If the health benefits of fruit and vegetables were marketed more like pharmaceutical drugs, it could potentially develop into a multimillion-dollar boon for the pharmaceutical industry, claims one of the UK’s leading dieticians.
Catherine Collins, principal dietician at St George’s Hospital in London, was reported by Food Manufacture to have made this claim recently in response to a new study. The study, which measures the effects of eating five fruit and vegetable portions a day, involved over 800,000 consumers — done on such a large scale as to be referred to as a “granddaddy of a study” by Collins.
“If this was a drug and you said, if you take this drug, it will reduce your risk of premature death by 25 percent, we would be making millions with drugs companies,” Collins, who is also a British Dietetic Association representative, told BBC Radio 4 in an interview last week.
The study, carried out by Professor Frank Hu at the Harvard School of Public Health in Boston, collectively analyzed 16 studies from the US, Asia and Europe. Hu concluded that the risk of premature death falls for every portion of fruit and vegetables consumed: The risk was reported to fall by 5 percent with every portion of fruit and vegetables consumed, but only up to five servings a day — not beyond.
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Speaking to the BBC Radio 4 Today program, Hu said: “What’s interesting is that we found that the benefits of fruit and vegetables of reducing mortality plateaued at around five servings per day.”
This result poses some opposition to a previous study conducted on 56,000 English consumers, which recommended the Recommended Daily Intake (RDI) of fruit and vegetables be increased from five to seven. Hu and Collins both dismissed the results of this outlying study, and said increasing the RDI was unnecessary.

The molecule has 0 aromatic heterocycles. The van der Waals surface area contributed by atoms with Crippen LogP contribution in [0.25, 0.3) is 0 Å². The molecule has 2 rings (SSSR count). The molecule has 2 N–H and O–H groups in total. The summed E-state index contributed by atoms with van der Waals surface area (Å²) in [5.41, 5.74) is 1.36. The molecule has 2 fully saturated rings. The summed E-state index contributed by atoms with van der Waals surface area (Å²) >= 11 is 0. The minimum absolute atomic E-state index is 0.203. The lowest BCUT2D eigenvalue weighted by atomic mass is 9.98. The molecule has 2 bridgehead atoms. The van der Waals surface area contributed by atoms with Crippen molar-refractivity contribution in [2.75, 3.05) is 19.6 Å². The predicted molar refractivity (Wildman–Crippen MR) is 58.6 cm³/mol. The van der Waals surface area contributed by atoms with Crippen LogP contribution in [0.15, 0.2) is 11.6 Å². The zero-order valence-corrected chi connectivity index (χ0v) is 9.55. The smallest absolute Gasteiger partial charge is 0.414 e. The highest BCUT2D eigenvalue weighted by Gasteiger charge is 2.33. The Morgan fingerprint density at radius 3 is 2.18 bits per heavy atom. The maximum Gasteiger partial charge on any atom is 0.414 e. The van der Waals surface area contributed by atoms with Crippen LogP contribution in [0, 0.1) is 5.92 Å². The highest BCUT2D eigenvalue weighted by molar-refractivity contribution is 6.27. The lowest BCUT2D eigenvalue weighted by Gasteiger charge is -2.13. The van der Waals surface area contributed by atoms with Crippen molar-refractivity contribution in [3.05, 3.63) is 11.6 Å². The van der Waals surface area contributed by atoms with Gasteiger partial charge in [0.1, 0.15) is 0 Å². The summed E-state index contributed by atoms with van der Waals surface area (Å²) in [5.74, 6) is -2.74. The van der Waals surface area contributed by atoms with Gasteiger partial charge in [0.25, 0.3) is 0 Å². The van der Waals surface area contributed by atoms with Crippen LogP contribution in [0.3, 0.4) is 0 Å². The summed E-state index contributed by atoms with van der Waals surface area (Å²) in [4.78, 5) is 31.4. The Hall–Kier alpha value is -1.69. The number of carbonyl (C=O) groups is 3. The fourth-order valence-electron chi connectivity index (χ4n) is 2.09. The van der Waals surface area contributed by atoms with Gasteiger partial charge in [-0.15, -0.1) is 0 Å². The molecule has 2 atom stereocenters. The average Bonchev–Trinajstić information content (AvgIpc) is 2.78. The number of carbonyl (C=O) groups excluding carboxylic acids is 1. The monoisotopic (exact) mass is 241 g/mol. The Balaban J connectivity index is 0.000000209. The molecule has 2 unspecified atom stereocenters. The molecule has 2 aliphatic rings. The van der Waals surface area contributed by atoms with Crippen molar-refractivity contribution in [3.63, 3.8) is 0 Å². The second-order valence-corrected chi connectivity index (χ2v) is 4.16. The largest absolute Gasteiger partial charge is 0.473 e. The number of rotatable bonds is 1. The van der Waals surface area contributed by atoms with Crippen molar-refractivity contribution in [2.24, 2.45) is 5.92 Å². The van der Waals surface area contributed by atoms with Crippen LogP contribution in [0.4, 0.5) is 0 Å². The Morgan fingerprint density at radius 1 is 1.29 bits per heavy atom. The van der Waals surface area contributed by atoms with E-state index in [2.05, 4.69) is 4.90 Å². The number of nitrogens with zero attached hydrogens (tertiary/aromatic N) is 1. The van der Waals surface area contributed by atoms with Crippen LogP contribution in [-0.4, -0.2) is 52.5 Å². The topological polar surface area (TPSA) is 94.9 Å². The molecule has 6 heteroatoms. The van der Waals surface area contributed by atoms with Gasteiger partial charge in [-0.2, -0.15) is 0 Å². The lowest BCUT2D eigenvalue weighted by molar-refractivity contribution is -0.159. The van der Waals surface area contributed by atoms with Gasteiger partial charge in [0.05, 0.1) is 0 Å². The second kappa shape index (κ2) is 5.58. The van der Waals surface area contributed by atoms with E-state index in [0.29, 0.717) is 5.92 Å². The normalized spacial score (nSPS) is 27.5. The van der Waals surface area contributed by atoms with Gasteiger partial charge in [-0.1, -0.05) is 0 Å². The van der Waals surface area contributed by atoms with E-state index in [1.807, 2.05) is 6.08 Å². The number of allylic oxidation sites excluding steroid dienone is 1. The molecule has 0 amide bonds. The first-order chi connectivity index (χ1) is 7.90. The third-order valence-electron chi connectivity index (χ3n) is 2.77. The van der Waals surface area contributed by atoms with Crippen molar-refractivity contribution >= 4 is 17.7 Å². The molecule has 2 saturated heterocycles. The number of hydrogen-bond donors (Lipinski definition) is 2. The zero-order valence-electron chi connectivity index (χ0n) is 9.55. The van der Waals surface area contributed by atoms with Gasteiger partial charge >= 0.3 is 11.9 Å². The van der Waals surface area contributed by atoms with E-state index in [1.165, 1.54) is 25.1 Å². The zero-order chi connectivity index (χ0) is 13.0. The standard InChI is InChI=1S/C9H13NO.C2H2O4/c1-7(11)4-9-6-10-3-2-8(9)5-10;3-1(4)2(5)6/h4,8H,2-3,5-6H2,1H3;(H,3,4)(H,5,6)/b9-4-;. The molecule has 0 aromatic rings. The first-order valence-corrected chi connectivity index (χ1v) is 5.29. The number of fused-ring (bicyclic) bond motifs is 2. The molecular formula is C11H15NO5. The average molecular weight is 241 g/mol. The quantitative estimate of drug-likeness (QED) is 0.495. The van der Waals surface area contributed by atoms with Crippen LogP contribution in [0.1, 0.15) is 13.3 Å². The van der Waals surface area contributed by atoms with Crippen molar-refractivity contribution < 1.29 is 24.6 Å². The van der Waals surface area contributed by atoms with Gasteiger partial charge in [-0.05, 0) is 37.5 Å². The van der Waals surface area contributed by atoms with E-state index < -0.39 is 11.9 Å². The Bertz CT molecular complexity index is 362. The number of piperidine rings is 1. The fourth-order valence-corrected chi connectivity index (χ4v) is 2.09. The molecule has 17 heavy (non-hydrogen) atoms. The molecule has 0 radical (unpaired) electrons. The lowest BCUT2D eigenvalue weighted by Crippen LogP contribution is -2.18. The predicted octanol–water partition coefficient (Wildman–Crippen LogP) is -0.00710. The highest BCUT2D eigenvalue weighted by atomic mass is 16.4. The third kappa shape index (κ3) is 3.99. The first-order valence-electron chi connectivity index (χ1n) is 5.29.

“We’ve known for a very long time, probably more than 15 years, that the World Health Organization’s recommendation for five a day has health benefits and that’s been consistently shown throughout that time,” Collins said on the program. “Since then, the little blip from a couple of months ago looked at just English people. It looked at a smaller study and the statistical analysis was slightly strange.”
Regardless, current consumption of fruit and vegetables is currently well below the five-a-day recommendation. In the latest National Diet and Nutrition Survey data from 2008-2012, only 30 percent of adults and 41 percent of older adults were reported to have met this guideline. Following on the results of his study, Hu said: “Current consumption [of fruits and vegetables] varies in the general population … at around two or three servings per day. So to reach the recommended five portions, we’ve still got a long way to go.”
Hu’s findings follow a range of reports recently focusing on promoting the importance of fruits and vegetables to consumers. Awareness of their health benefits, and increased focus on the issue of rising obesity levels, has made diet and nutrition a widely discussed topic and the impetus for a growing number of consumer-awareness initiatives – including Michelle Obama recruiting “Sesame Street” characters as part of her Let’s Move! campaign to try to combat childhood obesity, and retailer Tesco Ireland removing sweets and chocolates from checkout areas.
Still, last month research presented at The Quest for Quality Food 2014 Research Symposium revealed that increased campaigning efforts to promote fruit and vegetables had produced only modest gain in awareness and have proven ineffective in increasing consumption behavior among consumers.